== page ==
Consider the following configuration:
- eth0 is non-static WAN[1], eth1 is LAN[2]
- DHCP6 clients should be assigned public ipv6 addresses
- public ipv6 prefix is DEAD:BEEF:F00::/48
- Gateway should only have a single public ipv6 address (let's say DEAD:BEEF:F00::1/48)
- LAN can be restricted to a /64 (let's say DEAD:BEEF:F00::/64)
- (assumption) Local-Link addresses are fine[2]

In such a scenario, I would expect the following configuration to work:

auto eth0 eth1
iface eth0 inet6 manual # eth0 does dhcp6/slaac/whatever through ra
    pre-up echo 1 > /proc/sys/net/ipv6/conf/$IFACE/accept_ra
iface eth1 inet6 manual # eth1 only needs link-local, no upstream here
    pre-up echo 0 > /proc/sys/net/ipv6/conf/$IFACE/accept_ra

dnsmasq conf (simplified):
# other options for ntp, dns, etc

After all, the prefix is only available on eth0's interface, but eth1 is what's meant to serve its addresses.

However, this does not work, after several RTR-SOLICIT(eth1), dnsmasq logs "no address range available for DHCPv6 request via eth1".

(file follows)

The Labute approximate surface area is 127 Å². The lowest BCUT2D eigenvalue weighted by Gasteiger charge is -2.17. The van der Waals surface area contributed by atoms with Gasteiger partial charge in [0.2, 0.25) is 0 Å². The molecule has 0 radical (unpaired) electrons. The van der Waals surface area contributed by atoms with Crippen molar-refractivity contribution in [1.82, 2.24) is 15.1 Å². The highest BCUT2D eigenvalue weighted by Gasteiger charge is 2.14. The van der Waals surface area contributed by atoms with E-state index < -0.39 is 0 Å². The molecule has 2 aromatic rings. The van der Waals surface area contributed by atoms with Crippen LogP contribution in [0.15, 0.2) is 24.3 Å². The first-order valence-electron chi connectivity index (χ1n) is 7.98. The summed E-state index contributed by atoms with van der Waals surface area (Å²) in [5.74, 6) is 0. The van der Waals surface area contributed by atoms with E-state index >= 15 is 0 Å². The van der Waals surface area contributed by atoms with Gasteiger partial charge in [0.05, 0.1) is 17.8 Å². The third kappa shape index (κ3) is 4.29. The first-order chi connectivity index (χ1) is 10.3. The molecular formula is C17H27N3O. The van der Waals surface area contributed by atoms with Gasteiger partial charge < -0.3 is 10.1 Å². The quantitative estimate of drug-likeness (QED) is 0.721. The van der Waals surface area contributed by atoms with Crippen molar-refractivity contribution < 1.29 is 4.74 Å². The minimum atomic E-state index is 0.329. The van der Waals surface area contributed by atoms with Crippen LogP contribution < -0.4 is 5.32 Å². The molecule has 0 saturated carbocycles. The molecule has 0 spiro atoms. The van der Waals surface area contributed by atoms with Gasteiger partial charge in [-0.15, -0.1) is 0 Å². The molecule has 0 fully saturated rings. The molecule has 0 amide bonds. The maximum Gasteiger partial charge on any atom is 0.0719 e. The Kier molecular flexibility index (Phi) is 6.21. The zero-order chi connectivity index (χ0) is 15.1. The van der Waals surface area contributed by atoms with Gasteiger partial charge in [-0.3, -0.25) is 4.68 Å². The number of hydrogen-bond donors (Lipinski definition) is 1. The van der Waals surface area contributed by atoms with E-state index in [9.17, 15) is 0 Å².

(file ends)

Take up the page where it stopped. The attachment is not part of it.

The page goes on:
The only way I have managed to get the above scenario working is by assigning a static ip to eth1 in the address range defined in the dhcp-range and setting the constructor to eth1 - suddenly the gateway has two public IPs.

The ironic part is that the clients continue to use the link-local address as the gateway - the IP is not even used.

Is this me being a massive PBCAK, intentional behavior, or a bug?
From what I can tell, there is no reason for dnsmasq to act like this (in the context of ipv6), and there are some massive disadvantages (e.g setting a static ip for eth1 means the whole setup will break whenever eth0's ip changes - something that may be rare, but is definitely possible).

Please advise.

[1]: This is a slight simplification - my ISP does not currently provide native ipv6, so eth0 is actually sit0 (6to4) in all of these examples. This does mean that I have to enter the address manually into sit0 (as automatic ipv4-6to4 conversion is not done) and thus could change eth1's static ip at the same time, I'd rather not repeat myself (DRY is burned deep into my mind). Further, once native ipv6 *is* here for me, the problem will go back to the above state, with no obvious solutions (e.g it may be possible to use ifupdown hooks that inspect the situation and custom ordered ifupdown callers, but this seems like severe overkill for what should be quite simple). [2]: LAN is dual-stack. This (and all sides) is omitted since it (should) have no bearing on the scenario.

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